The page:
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What Living With an 'Uncommon' Personality Disorder Is Like

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Since being diagnosed with a mental illness last summer, I’ve been trying to wrap my head around the whole diagnosis I, quite frankly, wasn’t expecting. Although it was mentioned briefly in my care early on, I wasn’t expecting to be diagnosed with strong features of this particular personality disorder.

Schizotypal personality disorder is a mental illness characterized by long-lasting, persistent social anxiety, social discomfort, episodes of paranoia and suspiciousness, unusual thinking and beliefs, being a “loner” and lacking any close friends or relationships, as well as rambling and unusual behavior like talking to myself out loud.

Although I fit every single symptom and have been diagnosed with strong features, I am still trying to adjust to the diagnosis. I thought these features were part of my personality in a unique way — just part of my character, not so much part of a mental illness.

I had never heard of schizotypal personality disorder before being diagnosed, let alone expected to be diagnosed with it; and have my behavior, character and personality analyzed, labeled and defined as a disorder.

I thought I would write about my diagnosis because I have never heard of it previous to this. Despite my already long list of mental illnesses, I’ve never heard of this type of personality disorder, never read anything about it online, in the news or in the media, and there isn’t much supportive information about this mental illness either in books or online. I struggled to find anything to help me understand this disorder better.

I frankly feel very alone and isolated, with the addition of this new diagnosis — another label above my head and trying to come to terms and understand it better when there isn’t much information or advice to hand is pretty isolating and frustrating.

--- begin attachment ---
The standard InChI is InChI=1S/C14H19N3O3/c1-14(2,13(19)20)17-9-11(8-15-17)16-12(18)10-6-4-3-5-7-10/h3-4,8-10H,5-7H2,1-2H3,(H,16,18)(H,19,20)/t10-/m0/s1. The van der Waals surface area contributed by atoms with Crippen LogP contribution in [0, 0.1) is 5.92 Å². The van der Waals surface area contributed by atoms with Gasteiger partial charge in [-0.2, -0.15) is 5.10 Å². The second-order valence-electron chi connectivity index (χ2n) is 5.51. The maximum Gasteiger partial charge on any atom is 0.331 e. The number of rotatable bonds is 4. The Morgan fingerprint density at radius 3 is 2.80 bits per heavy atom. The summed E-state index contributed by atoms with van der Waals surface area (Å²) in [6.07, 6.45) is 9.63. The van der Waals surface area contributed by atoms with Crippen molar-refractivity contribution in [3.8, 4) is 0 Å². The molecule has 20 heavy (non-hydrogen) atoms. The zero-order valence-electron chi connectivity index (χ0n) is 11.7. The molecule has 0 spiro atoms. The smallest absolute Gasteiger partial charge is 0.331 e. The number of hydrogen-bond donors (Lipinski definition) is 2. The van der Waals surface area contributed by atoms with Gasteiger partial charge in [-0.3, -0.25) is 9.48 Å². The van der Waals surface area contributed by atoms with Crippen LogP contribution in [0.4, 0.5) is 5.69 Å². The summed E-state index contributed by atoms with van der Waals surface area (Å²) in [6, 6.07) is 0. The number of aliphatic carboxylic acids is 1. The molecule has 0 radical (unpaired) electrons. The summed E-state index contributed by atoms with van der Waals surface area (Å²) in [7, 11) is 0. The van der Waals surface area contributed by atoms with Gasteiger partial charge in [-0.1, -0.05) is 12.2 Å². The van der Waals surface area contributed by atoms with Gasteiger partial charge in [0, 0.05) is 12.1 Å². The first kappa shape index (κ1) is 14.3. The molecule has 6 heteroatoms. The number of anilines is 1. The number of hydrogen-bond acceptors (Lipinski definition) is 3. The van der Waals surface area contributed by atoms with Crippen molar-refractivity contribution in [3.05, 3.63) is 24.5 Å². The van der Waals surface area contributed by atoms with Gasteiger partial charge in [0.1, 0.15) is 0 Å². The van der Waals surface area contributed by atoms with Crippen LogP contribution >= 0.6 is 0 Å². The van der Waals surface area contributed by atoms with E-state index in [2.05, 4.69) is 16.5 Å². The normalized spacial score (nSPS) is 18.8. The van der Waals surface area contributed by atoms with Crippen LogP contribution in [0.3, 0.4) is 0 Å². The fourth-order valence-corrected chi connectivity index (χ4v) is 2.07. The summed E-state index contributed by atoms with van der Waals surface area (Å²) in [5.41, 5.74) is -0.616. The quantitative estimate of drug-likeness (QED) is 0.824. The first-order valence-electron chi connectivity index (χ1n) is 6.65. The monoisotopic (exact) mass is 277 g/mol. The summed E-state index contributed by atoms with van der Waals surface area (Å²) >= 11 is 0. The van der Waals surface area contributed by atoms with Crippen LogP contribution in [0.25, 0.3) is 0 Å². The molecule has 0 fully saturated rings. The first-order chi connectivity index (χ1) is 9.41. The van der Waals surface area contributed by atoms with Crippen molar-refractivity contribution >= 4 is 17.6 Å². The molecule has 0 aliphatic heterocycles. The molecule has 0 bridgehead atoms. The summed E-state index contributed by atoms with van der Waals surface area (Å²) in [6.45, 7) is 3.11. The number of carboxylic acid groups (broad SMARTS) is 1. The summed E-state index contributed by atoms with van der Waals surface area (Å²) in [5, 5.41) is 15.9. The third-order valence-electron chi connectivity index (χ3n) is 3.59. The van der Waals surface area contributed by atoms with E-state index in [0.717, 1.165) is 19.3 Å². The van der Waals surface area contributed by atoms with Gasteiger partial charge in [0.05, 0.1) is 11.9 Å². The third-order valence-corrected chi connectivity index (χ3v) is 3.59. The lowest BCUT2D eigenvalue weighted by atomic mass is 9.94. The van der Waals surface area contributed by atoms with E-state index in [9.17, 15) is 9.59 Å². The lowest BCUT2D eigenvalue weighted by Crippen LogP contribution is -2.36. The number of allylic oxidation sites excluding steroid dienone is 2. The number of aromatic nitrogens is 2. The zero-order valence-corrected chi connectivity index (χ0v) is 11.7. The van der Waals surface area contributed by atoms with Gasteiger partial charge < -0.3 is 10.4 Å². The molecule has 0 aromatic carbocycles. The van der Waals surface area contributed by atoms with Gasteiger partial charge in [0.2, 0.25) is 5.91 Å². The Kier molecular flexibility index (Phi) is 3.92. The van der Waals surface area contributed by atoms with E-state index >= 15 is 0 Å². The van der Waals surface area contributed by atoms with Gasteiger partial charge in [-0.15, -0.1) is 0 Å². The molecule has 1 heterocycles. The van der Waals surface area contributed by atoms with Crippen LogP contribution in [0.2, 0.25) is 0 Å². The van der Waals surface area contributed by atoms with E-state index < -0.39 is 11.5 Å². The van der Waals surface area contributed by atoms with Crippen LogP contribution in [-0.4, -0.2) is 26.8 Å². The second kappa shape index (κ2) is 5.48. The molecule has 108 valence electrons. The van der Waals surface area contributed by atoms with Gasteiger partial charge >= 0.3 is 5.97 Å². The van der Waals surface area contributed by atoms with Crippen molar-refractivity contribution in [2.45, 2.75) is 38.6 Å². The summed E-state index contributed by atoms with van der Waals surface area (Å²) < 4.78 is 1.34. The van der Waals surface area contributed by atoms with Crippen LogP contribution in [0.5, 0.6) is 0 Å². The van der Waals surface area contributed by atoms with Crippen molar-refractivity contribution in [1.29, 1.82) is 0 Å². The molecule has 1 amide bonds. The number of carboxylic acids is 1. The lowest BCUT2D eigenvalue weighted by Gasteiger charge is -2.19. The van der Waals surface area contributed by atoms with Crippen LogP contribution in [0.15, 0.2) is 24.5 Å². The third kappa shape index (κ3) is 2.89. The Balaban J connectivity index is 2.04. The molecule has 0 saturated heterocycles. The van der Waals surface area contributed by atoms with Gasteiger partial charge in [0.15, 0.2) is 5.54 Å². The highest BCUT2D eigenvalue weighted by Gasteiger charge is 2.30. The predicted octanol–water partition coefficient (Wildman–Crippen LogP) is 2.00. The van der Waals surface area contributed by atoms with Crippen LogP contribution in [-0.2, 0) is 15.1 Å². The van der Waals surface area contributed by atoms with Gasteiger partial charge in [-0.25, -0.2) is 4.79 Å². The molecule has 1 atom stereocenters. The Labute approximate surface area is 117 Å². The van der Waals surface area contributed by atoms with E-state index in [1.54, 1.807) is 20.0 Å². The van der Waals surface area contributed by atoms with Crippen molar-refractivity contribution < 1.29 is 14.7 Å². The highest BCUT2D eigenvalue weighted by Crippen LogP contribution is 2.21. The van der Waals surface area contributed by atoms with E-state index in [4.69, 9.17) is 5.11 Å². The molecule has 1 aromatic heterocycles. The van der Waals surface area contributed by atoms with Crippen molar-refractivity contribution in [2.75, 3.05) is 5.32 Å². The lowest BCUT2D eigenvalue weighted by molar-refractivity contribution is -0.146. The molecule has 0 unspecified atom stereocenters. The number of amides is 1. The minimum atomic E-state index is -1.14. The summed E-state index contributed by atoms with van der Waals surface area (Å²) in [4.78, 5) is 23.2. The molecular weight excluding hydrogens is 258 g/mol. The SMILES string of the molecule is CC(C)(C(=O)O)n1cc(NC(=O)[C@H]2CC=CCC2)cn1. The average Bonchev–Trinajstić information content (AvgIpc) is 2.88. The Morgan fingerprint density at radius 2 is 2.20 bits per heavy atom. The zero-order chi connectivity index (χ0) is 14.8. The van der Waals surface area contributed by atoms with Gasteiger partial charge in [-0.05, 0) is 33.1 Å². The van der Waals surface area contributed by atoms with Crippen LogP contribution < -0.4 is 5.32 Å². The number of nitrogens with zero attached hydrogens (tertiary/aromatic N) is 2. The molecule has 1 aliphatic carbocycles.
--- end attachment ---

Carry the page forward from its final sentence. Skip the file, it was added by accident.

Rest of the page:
I find myself feeling more isolated and misunderstood than ever before. I know I talk to myself and have conversations with myself out loud. When it comes to talking to people I’m unfamiliar with or even ordering a coffee in a cafe — I struggle to find the words and string a sentence together due to my social anxiety and shyness, but then i’ll quite comfortably sit on my own, muttering and whispering to myself, having a conversation and quietly smiling and laughing at myself. When I do venture out it’s a real challenge because the constant fear I’m being watched, observed and followed is a reoccurring thought in my mind. There have been a few occasions I’ve ran down the street running away from those following me, when realistically no one is following. I guess my mind plays treacherous tricks on me, but what do I believe when I feel suspicious of those people unknown to me — feeling “paranoid” — although I dislike the use of that word and I don’t use it lightly.

I don’t have many friends, in fact I probably have two or three people I would call “friends.” I have more feline friends than human and I don’t mind at all — I love cats, who doesn’t. There have been moments of unusual thinking, believing the male pharmacists at my pharmacy have tampered with my medication, only trusting females and only collecting my medications from the female staff; fortunately, I have a pharmacy team who are very understanding, sympathetic, friendly and always asking how I am. Feeling uncomfortable around males I’m unfamiliar with and avoiding eye contact is a real struggle, which I am working on.

Those are only a few examples of my personality and my diagnosis of schizotypal personality disorder. I am simply writing this and sharing my experiences with fellow readers who may have been diagnosed with this or know someone who has, to create a little bit of awareness and to hopefully make people feel less alone and less isolated from this very real mental illness.

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Getty image via Good_Studio

Originally published: March 22, 2018
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